Court of Protection rules on the use of the inherent jurisdiction
Rachel Turner, who was instructed by the Official Solicitor, acted for R in these proceedings which concerned:
1. R’s capacity to make decisions about contact with others;
2. R’s capacity to revoke LPAs created in respect of property and affairs and health and welfare; and
3. whether R was susceptible to undue influence.
Proceedings were brought in 2021 by R’s family regarding R’s capacity to make decisions in relation to a number of areas including contact with others after R had significantly reduced her contact with her family. During proceedings, the parties resolved some of the capacity issues which were before the Court including R’s capacity to make decisions about her finances and R’s capacity to engage in sexual relations. The parties were encouraged to engage in mediation to try to resolve the outstanding issues, and to encourage R to reconnect with her family. Unfortunately, mediation had not been successful and a final hearing was required to resolve the issues before the Court.
In this final hearing, R’s family sought declarations that R lacked capacity to make decisions about contact with others. If R was found to have capacity, then they sought an order under “the inherent jurisdiction” to implement a supportive framework in order to encourage R to re-engage with her family, on the basis that they considered that she had been unduly influenced not to see her family.
At the hearing Mr Justice Cobb heard evidence from R’s family, social worker, the managing director of R’s supported living placement, and an expert psychologist. Mr Justice Cobb concluded that it was clear from Munby J’s judgment in Re SA (Vulnerable Adult with capacity: Marriage)  EWHC 2942 (Fam) that the inherent jurisdiction would generally be used when people are “under constraint, subject to coercion or undue influence or otherwise (for some other reason) deprived of the capacity to make a relevant decision, or disabled from making a free choice.” Mr Justice Cobb did not consider that this was R’s experience at her supported living placement. Therefore, Mr Justice Cobb did not consider that it was necessary for him to make orders under the inherent jurisdiction in relation to a supportive framework because he considered that R is able to make decisions freely herself. Mr Justice Cobb was careful to “guard against adopting an overly paternalistic attitude to a vulnerable adult”, and to make orders which might “undermine the very concepts of the MCA 2005 itself”, which aim to promote rather than to restrict a person’s autonomy. Although he decided he could not use the inherent jurisdiction to order that a framework be enforced, Mr Justice Cobb encouraged the parties to ensure that support be put in place for R to reconnect with her family and provided some views about what a supportive framework might look like.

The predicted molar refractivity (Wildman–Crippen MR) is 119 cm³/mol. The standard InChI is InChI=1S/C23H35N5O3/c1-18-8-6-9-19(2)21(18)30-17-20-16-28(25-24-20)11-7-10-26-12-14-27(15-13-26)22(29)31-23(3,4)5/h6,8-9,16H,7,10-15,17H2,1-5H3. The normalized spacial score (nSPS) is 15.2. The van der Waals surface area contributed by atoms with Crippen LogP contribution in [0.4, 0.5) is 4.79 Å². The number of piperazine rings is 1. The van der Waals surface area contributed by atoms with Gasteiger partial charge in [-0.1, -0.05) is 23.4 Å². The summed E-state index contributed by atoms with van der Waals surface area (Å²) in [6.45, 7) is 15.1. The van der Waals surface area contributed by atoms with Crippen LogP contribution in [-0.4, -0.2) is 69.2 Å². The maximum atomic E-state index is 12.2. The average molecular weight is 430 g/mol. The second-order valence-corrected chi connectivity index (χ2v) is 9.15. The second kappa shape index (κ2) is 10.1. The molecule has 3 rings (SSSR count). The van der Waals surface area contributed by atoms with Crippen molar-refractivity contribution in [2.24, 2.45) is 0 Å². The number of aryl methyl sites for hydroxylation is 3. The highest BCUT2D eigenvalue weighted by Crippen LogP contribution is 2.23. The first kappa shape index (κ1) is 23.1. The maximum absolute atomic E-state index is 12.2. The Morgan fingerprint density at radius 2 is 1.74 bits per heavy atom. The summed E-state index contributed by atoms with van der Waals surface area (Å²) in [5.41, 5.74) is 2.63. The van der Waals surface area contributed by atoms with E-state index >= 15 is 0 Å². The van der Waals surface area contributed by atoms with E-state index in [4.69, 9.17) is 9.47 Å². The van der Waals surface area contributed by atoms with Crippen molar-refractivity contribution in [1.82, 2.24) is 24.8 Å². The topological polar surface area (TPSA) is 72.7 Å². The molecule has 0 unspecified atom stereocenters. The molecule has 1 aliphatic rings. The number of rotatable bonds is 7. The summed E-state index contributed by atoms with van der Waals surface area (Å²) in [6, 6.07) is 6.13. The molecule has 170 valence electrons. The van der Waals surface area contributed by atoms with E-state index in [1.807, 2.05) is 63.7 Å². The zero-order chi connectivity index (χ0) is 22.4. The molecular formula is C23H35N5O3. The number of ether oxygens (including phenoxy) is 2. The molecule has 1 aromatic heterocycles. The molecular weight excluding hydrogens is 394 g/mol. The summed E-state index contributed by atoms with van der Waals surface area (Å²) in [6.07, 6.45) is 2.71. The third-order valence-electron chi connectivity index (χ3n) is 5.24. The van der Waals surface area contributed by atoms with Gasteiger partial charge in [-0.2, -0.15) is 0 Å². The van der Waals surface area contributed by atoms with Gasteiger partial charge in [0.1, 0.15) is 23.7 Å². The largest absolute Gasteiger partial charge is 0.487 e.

The judgment is useful in demonstrating that where the Mental Capacity Act 2005 does not apply because a person has capacity, the inherent jurisdiction should not be then used as an alternative framework to put in place restrictive measures that might go against a person’s wishes.
In order to involve R in the proceedings, Mr Justice Cobb included a statement of key messages for R as an Appendix to his judgment which set out his decision, addressed directly to R. Mr Justice Cobb offered to meet with R to inform her of the outcome of the proceedings, and offered either to visit her at her placement, or for her to visit him at the Royal Courts of Justice where she would be able to see the courtroom where the hearing took place.
In the judgment, Mr Justice Cobb also extended particular thanks to Rachel:
“I hope that the other lawyers will understand if I extend particular thanks to Ms Turner from Miles & Partners for the conscientious and sensitive way in which she has represented the interests of R throughout the last two years on behalf of the Official Solicitor. Her attendance notes of her meetings with R have been extremely useful in me forming a clearer understanding of R, her wishes, and her needs.”
For more information on Court of Protection or mental health matters, please contact Rachel Turner.
The contents of this article are for the purposes of general awareness only. They do not purport to constitute legal or professional advice. The law may have changed since this article was published. Readers should not act on the basis of the information included and should take appropriate professional advice upon their own particular circumstances.